Wary of conflict with Iran, Trump takes go-slow approach to attack on Saudi oil

Reuters Washington Sep 18, 2019, 09.50 AM(IST)

US President Donald Trump speaks to the news media as he departs for travel to Iowa from the South Lawn of the White House in Washington, US, June 11, 2019.  Photograph:( Reuters )

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After state-owned Saudi Aramco's plants were struck on Saturday, Trump did not wait long to fire off a tweet that the United States was "locked and loaded" to respond, and Secretary of State Mike Pompeo blamed Iran.

Known for acting on impulse, President Donald Trump has adopted an uncharacteristically go-slow approach over whether to hold Iran responsible for attacks on Saudi oil facilities, showing little enthusiasm for confrontation as he seeks re-election next year.

After state-owned Saudi Aramco's plants were struck on Saturday, Trump did not wait long to fire off a tweet that the United States was "locked and loaded" to respond, and Secretary of State Mike Pompeo blamed Iran.

But four days later, Trump has no timetable for action. Instead, he wants to wait and see the results of investigations into what happened and is sending Pompeo to consult counterparts in Saudi Arabia and the United Arab Emirates this week.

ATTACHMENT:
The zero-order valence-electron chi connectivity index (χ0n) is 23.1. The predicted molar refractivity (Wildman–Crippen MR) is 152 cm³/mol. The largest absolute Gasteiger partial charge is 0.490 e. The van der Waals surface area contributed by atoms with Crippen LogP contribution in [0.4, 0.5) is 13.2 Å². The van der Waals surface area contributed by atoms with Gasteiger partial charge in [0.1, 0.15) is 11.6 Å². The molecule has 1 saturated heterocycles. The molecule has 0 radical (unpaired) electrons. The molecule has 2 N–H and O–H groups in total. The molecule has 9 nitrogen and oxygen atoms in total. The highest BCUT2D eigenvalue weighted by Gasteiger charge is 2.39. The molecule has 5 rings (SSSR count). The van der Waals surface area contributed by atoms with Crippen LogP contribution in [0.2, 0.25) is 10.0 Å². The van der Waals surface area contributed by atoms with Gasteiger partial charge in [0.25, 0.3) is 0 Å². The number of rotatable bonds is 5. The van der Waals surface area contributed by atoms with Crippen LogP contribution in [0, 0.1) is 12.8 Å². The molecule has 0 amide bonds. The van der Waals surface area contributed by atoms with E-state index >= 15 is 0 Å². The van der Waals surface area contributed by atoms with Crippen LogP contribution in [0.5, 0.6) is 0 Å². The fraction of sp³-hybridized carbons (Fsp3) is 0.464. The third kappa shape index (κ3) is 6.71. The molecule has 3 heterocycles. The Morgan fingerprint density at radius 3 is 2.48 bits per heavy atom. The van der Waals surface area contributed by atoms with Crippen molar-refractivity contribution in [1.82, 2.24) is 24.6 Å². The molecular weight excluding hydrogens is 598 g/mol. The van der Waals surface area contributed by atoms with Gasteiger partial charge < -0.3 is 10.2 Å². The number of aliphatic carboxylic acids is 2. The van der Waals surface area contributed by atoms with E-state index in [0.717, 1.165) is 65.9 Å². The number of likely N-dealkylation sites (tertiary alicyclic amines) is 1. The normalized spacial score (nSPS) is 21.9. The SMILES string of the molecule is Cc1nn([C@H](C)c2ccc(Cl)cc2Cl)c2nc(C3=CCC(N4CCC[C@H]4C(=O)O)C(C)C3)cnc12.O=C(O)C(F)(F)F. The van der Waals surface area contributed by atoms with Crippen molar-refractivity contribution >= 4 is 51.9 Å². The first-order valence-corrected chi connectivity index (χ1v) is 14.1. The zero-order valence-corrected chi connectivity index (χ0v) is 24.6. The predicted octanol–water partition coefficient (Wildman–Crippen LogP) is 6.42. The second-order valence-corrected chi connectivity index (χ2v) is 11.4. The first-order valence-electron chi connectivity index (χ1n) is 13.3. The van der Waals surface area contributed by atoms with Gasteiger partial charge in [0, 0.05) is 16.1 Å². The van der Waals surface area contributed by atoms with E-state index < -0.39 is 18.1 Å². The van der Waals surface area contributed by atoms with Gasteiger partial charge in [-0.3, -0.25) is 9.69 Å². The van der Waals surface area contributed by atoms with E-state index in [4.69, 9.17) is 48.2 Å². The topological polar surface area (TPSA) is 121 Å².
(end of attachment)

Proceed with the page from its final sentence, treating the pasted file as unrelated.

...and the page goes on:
"There's plenty of time," Trump told reporters on Monday. "You know, there's no rush. We'll all be here a long time. There's no rush."

Two US officials told on Tuesday that Washington believes the attack was launched from Iran, with one of them saying it originated in Iran's southwest.

US officials say Trump, who is famously skeptical of his intelligence community, wants to ensure the culprit is positively identified in a way that will pass muster not only with him but with the American people.

"In responding to the greatest attack on the global oil markets in history, I think not rushing to respond and ensuring everybody is on the same page is where we should be," said a US official, who spoke on condition of anonymity.

Trump's stance today is in stark contrast to 2017, less than three months into his presidency, when he waited only two days before launching air strikes to punish Syrian President Bashar al-Assad's forces for a chemical weapons attack.